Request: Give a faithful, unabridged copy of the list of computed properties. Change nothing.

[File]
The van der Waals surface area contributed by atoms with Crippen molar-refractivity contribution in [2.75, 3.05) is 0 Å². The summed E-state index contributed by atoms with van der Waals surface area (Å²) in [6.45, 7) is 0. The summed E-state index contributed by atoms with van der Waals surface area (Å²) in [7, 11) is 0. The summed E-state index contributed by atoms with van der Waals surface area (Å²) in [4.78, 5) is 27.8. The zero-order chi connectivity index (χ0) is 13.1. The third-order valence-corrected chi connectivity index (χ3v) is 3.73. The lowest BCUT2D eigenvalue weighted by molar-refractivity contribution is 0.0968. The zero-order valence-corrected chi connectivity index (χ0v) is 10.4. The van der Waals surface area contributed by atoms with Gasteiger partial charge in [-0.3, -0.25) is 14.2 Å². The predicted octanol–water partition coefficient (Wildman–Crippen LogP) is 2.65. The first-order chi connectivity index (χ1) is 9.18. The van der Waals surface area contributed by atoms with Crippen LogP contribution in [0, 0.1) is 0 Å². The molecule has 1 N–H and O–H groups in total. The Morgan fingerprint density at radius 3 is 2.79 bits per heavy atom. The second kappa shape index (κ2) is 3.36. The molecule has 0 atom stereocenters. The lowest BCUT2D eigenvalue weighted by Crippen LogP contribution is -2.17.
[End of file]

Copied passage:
The van der Waals surface area contributed by atoms with Crippen molar-refractivity contribution in [2.75, 3.05) is 0 Å². The summed E-state index contributed by atoms with van der Waals surface area (Å²) in [6.45, 7) is 0. The summed E-state index contributed by atoms with van der Waals surface area (Å²) in [7, 11) is 0. The summed E-state index contributed by atoms with van der Waals surface area (Å²) in [4.78, 5) is 27.8. The zero-order chi connectivity index (χ0) is 13.1. The third-order valence-corrected chi connectivity index (χ3v) is 3.73. The lowest BCUT2D eigenvalue weighted by molar-refractivity contribution is 0.0968. The zero-order valence-corrected chi connectivity index (χ0v) is 10.4. The van der Waals surface area contributed by atoms with Gasteiger partial charge in [-0.3, -0.25) is 14.2 Å². The predicted octanol–water partition coefficient (Wildman–Crippen LogP) is 2.65. The first-order chi connectivity index (χ1) is 9.18. The van der Waals surface area contributed by atoms with Crippen LogP contribution in [0, 0.1) is 0 Å². The molecule has 1 N–H and O–H groups in total. The Morgan fingerprint density at radius 3 is 2.79 bits per heavy atom. The second kappa shape index (κ2) is 3.36. The molecule has 0 atom stereocenters. The lowest BCUT2D eigenvalue weighted by Crippen LogP contribution is -2.17.